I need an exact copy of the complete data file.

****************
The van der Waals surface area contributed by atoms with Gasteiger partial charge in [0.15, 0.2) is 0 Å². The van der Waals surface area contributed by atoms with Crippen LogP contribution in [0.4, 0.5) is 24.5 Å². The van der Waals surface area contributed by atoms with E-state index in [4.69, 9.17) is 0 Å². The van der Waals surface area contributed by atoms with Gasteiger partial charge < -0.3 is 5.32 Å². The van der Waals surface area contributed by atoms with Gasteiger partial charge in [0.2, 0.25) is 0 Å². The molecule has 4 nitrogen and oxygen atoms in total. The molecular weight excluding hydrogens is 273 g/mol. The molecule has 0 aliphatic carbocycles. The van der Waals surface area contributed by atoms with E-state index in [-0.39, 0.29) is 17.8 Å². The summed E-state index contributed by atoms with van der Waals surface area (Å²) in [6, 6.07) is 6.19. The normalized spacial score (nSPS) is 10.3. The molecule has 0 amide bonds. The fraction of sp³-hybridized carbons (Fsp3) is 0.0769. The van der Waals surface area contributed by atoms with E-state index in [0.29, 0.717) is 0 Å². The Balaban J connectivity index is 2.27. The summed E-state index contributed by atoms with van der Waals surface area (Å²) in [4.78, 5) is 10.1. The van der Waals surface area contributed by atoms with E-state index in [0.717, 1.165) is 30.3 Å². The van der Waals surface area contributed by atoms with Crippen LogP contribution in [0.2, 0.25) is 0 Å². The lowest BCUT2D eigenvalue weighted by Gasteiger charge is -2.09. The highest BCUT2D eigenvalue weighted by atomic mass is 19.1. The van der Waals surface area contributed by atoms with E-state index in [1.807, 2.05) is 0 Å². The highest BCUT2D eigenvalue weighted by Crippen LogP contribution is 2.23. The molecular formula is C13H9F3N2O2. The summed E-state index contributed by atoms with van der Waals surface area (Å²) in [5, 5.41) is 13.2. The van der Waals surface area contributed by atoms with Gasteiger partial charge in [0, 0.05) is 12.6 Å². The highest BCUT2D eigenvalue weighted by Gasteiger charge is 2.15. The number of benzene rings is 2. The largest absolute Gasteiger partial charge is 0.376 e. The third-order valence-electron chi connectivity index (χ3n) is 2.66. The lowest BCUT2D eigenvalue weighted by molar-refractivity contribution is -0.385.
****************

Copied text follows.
The van der Waals surface area contributed by atoms with Gasteiger partial charge in [0.15, 0.2) is 0 Å². The van der Waals surface area contributed by atoms with Crippen LogP contribution in [0.4, 0.5) is 24.5 Å². The van der Waals surface area contributed by atoms with E-state index in [4.69, 9.17) is 0 Å². The van der Waals surface area contributed by atoms with Gasteiger partial charge < -0.3 is 5.32 Å². The van der Waals surface area contributed by atoms with Gasteiger partial charge in [0.2, 0.25) is 0 Å². The molecule has 4 nitrogen and oxygen atoms in total. The molecular weight excluding hydrogens is 273 g/mol. The molecule has 0 aliphatic carbocycles. The van der Waals surface area contributed by atoms with E-state index in [-0.39, 0.29) is 17.8 Å². The summed E-state index contributed by atoms with van der Waals surface area (Å²) in [6, 6.07) is 6.19. The normalized spacial score (nSPS) is 10.3. The molecule has 0 amide bonds. The fraction of sp³-hybridized carbons (Fsp3) is 0.0769. The van der Waals surface area contributed by atoms with E-state index in [0.29, 0.717) is 0 Å². The Balaban J connectivity index is 2.27. The summed E-state index contributed by atoms with van der Waals surface area (Å²) in [4.78, 5) is 10.1. The van der Waals surface area contributed by atoms with E-state index in [0.717, 1.165) is 30.3 Å². The van der Waals surface area contributed by atoms with Crippen LogP contribution in [0.2, 0.25) is 0 Å². The lowest BCUT2D eigenvalue weighted by Gasteiger charge is -2.09. The highest BCUT2D eigenvalue weighted by atomic mass is 19.1. The van der Waals surface area contributed by atoms with E-state index in [1.807, 2.05) is 0 Å². The highest BCUT2D eigenvalue weighted by Crippen LogP contribution is 2.23. The molecular formula is C13H9F3N2O2. The summed E-state index contributed by atoms with van der Waals surface area (Å²) in [5, 5.41) is 13.2. The van der Waals surface area contributed by atoms with Gasteiger partial charge in [0, 0.05) is 12.6 Å². The highest BCUT2D eigenvalue weighted by Gasteiger charge is 2.15. The number of benzene rings is 2. The largest absolute Gasteiger partial charge is 0.376 e. The third-order valence-electron chi connectivity index (χ3n) is 2.66. The lowest BCUT2D eigenvalue weighted by molar-refractivity contribution is -0.385.